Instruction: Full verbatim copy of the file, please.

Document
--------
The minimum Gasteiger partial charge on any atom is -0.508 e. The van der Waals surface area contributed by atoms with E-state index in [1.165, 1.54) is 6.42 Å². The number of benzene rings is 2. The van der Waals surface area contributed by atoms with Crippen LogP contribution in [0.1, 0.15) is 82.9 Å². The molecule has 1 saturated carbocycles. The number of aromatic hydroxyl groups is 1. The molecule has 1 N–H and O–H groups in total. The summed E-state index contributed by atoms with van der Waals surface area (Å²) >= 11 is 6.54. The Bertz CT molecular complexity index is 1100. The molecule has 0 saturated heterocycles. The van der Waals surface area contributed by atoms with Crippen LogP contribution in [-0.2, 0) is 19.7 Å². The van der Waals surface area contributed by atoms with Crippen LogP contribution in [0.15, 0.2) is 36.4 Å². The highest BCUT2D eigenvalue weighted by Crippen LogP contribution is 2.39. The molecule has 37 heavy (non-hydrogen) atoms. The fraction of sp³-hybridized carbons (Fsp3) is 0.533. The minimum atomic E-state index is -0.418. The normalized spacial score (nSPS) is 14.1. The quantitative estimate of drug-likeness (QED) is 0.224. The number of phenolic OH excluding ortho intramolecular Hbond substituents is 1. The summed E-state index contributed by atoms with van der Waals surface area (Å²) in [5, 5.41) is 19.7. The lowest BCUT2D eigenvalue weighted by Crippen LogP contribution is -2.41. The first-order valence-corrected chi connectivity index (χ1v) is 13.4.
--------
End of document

The minimum Gasteiger partial charge on any atom is -0.508 e. The van der Waals surface area contributed by atoms with E-state index in [1.165, 1.54) is 6.42 Å². The number of benzene rings is 2. The van der Waals surface area contributed by atoms with Crippen LogP contribution in [0.1, 0.15) is 82.9 Å². The molecule has 1 saturated carbocycles. The number of aromatic hydroxyl groups is 1. The molecule has 1 N–H and O–H groups in total. The summed E-state index contributed by atoms with van der Waals surface area (Å²) >= 11 is 6.54. The Bertz CT molecular complexity index is 1100. The molecule has 0 saturated heterocycles. The van der Waals surface area contributed by atoms with Crippen LogP contribution in [-0.2, 0) is 19.7 Å². The van der Waals surface area contributed by atoms with Crippen LogP contribution in [0.15, 0.2) is 36.4 Å². The highest BCUT2D eigenvalue weighted by Crippen LogP contribution is 2.39. The molecule has 37 heavy (non-hydrogen) atoms. The fraction of sp³-hybridized carbons (Fsp3) is 0.533. The minimum atomic E-state index is -0.418. The normalized spacial score (nSPS) is 14.1. The quantitative estimate of drug-likeness (QED) is 0.224. The number of phenolic OH excluding ortho intramolecular Hbond substituents is 1. The summed E-state index contributed by atoms with van der Waals surface area (Å²) in [5, 5.41) is 19.7. The lowest BCUT2D eigenvalue weighted by Crippen LogP contribution is -2.41. The first-order valence-corrected chi connectivity index (χ1v) is 13.4.